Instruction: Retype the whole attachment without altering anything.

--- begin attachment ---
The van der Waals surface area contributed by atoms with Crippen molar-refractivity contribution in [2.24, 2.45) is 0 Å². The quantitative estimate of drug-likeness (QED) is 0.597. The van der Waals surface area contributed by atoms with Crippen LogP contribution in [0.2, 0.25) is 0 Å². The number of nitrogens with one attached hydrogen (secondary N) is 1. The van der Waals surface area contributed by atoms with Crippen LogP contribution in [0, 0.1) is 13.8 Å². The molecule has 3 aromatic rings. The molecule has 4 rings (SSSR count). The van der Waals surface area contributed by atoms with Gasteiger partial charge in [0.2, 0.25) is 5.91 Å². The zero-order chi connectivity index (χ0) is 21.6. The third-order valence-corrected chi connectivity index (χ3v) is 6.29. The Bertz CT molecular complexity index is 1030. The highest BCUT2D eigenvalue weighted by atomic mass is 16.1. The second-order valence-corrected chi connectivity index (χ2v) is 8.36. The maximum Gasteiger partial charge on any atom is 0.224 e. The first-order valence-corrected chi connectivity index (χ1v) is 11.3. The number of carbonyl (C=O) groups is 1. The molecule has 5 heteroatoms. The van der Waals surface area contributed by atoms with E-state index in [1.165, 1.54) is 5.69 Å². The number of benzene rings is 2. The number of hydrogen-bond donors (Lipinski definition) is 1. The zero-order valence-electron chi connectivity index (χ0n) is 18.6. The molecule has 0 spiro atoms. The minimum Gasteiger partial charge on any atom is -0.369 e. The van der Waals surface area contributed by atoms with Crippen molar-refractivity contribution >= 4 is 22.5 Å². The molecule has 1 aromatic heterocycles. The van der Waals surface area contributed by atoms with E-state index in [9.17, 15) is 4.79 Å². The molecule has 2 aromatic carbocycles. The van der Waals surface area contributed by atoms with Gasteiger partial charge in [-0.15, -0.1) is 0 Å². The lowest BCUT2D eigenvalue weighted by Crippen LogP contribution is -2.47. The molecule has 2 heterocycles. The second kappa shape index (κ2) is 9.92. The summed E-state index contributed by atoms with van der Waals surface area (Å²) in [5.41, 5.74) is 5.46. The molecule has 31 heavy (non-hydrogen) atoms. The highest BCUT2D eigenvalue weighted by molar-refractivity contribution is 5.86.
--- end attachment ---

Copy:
The van der Waals surface area contributed by atoms with Crippen molar-refractivity contribution in [2.24, 2.45) is 0 Å². The quantitative estimate of drug-likeness (QED) is 0.597. The van der Waals surface area contributed by atoms with Crippen LogP contribution in [0.2, 0.25) is 0 Å². The number of nitrogens with one attached hydrogen (secondary N) is 1. The van der Waals surface area contributed by atoms with Crippen LogP contribution in [0, 0.1) is 13.8 Å². The molecule has 3 aromatic rings. The molecule has 4 rings (SSSR count). The van der Waals surface area contributed by atoms with Gasteiger partial charge in [0.2, 0.25) is 5.91 Å². The zero-order chi connectivity index (χ0) is 21.6. The third-order valence-corrected chi connectivity index (χ3v) is 6.29. The Bertz CT molecular complexity index is 1030. The highest BCUT2D eigenvalue weighted by atomic mass is 16.1. The second-order valence-corrected chi connectivity index (χ2v) is 8.36. The maximum Gasteiger partial charge on any atom is 0.224 e. The first-order valence-corrected chi connectivity index (χ1v) is 11.3. The number of carbonyl (C=O) groups is 1. The molecule has 5 heteroatoms. The van der Waals surface area contributed by atoms with E-state index in [1.165, 1.54) is 5.69 Å². The number of benzene rings is 2. The number of hydrogen-bond donors (Lipinski definition) is 1. The zero-order valence-electron chi connectivity index (χ0n) is 18.6. The molecule has 0 spiro atoms. The minimum Gasteiger partial charge on any atom is -0.369 e. The van der Waals surface area contributed by atoms with Crippen molar-refractivity contribution >= 4 is 22.5 Å². The molecule has 1 aromatic heterocycles. The van der Waals surface area contributed by atoms with E-state index in [9.17, 15) is 4.79 Å². The molecule has 2 aromatic carbocycles. The van der Waals surface area contributed by atoms with Gasteiger partial charge in [-0.15, -0.1) is 0 Å². The lowest BCUT2D eigenvalue weighted by Crippen LogP contribution is -2.47. The molecule has 2 heterocycles. The second kappa shape index (κ2) is 9.92. The summed E-state index contributed by atoms with van der Waals surface area (Å²) in [5.41, 5.74) is 5.46. The molecule has 31 heavy (non-hydrogen) atoms. The highest BCUT2D eigenvalue weighted by molar-refractivity contribution is 5.86.